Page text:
Deaf Dogs Rescued From Sand Fire Find Temporary Home in Prison - NBC Southern California
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Deaf Dogs Rescued From Sand Fire Find Temporary Home in Prison

The owners of Deaf Dog Rescue of America decided to evacuate the animals from their Santa Clarita kennel Sunday night, after the fire moved closer and closer to the property. They were invited to bring them all to the prison

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    Nearly 50 deaf dogs threatened by the Sand Fire have found a temporary home: behind bars. The rescue dogs are waiting out the fire in the Lancaster prison.

    The owners of Deaf Dog Rescue of America decided to evacuate the animals from their Santa Clarita kennel Sunday night, after the fire started moving closer and closer to the property. Though they were not under mandatory evacuation, Mark and Lisa Tipton decided they were better safe than sorry.

    "We knew if we had an issue in the middle of the night, [we] would be here alone with 45 dogs to load up," she posted on the rescue's Facebook page. "Not a can-do."

    But the Tiptons had a hard time finding a place that could hold all of their animals, which they've rescued from across the U.S. They were ultimately invited to bring them all to the prison, where Mark Tipton operates a dog training program, Karma Rescue.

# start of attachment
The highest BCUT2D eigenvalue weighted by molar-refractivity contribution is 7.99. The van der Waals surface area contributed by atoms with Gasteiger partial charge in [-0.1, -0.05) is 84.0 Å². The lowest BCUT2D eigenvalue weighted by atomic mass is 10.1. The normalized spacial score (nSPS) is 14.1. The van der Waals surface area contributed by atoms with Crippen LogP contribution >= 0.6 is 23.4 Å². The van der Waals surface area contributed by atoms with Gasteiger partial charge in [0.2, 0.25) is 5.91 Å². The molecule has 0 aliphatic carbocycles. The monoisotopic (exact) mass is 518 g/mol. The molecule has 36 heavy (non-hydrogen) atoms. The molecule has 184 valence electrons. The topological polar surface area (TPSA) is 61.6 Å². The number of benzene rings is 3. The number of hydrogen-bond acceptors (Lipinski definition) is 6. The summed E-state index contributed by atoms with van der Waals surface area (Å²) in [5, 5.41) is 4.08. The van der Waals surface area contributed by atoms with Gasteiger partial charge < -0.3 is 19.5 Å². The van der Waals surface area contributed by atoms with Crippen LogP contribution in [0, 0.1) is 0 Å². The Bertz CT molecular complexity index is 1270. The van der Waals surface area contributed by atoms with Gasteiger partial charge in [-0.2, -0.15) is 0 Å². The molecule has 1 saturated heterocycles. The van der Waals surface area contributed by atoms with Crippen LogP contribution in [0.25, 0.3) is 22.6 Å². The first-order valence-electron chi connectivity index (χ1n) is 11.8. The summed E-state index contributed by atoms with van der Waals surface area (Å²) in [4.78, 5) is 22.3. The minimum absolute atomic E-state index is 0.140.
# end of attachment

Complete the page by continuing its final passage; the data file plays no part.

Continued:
"We arrived to find the man-cages ready for the dogs," Lisa Tipton said, with "food, water, beds, and igloos."

    The couple returned to their home Sunday night, planning to show up to the prison for the dogs' breakfast the next day. Lisa said she was amazed at what she saw when they arrived.

    "The inmates had handled breakfast beautifully," she said. "They were getting the dogs out for exercise and cleaning their runs... I have never, ever seen anyone clean up dog poop with such glee."

    The dogs, even the ones that aren't always comfortable around strangers, were just as happy, she said.

    "[They] were thriving under their care," she said, "and had wagging tales and smiles on their faces."

    The Tiptons said they're happy their dogs had such a warm welcome.

    "To see incarcerated men of all races working so beautifully together to help others is a really amazing experience," Lisa Tipton said. "If they had turned us away, with 97 degree [heat], we would've had dead dogs in the trailer."

    The dogs will likely stay in the prison through the end of the week, until the fire is more contained.

    Now the rescue is looking for donations to cover the expenses of moving the dogs. You can donate to the shelter on their website.

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